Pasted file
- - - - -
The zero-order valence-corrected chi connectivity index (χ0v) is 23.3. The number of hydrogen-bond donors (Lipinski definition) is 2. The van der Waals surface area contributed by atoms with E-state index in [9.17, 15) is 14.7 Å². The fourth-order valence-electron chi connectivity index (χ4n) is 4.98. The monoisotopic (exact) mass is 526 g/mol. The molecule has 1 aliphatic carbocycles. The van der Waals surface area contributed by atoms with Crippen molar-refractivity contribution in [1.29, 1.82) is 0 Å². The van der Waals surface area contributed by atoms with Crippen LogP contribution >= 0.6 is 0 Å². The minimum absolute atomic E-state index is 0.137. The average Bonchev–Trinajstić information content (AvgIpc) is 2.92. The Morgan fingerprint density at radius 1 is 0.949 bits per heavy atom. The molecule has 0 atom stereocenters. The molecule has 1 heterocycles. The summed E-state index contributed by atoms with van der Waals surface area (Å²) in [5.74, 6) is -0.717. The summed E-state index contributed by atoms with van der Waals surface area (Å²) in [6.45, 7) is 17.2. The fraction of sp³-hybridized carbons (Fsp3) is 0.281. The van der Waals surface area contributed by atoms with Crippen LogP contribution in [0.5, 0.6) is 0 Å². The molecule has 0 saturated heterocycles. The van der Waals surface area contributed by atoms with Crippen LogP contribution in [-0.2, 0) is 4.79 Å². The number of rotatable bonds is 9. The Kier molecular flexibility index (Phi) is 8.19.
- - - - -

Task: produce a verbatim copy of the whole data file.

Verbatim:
The zero-order valence-corrected chi connectivity index (χ0v) is 23.3. The number of hydrogen-bond donors (Lipinski definition) is 2. The van der Waals surface area contributed by atoms with E-state index in [9.17, 15) is 14.7 Å². The fourth-order valence-electron chi connectivity index (χ4n) is 4.98. The monoisotopic (exact) mass is 526 g/mol. The molecule has 1 aliphatic carbocycles. The van der Waals surface area contributed by atoms with Crippen molar-refractivity contribution in [1.29, 1.82) is 0 Å². The van der Waals surface area contributed by atoms with Crippen LogP contribution >= 0.6 is 0 Å². The minimum absolute atomic E-state index is 0.137. The average Bonchev–Trinajstić information content (AvgIpc) is 2.92. The Morgan fingerprint density at radius 1 is 0.949 bits per heavy atom. The molecule has 0 atom stereocenters. The molecule has 1 heterocycles. The summed E-state index contributed by atoms with van der Waals surface area (Å²) in [5.74, 6) is -0.717. The summed E-state index contributed by atoms with van der Waals surface area (Å²) in [6.45, 7) is 17.2. The fraction of sp³-hybridized carbons (Fsp3) is 0.281. The van der Waals surface area contributed by atoms with Crippen LogP contribution in [0.5, 0.6) is 0 Å². The molecule has 0 saturated heterocycles. The van der Waals surface area contributed by atoms with Crippen LogP contribution in [-0.2, 0) is 4.79 Å². The number of rotatable bonds is 9. The Kier molecular flexibility index (Phi) is 8.19.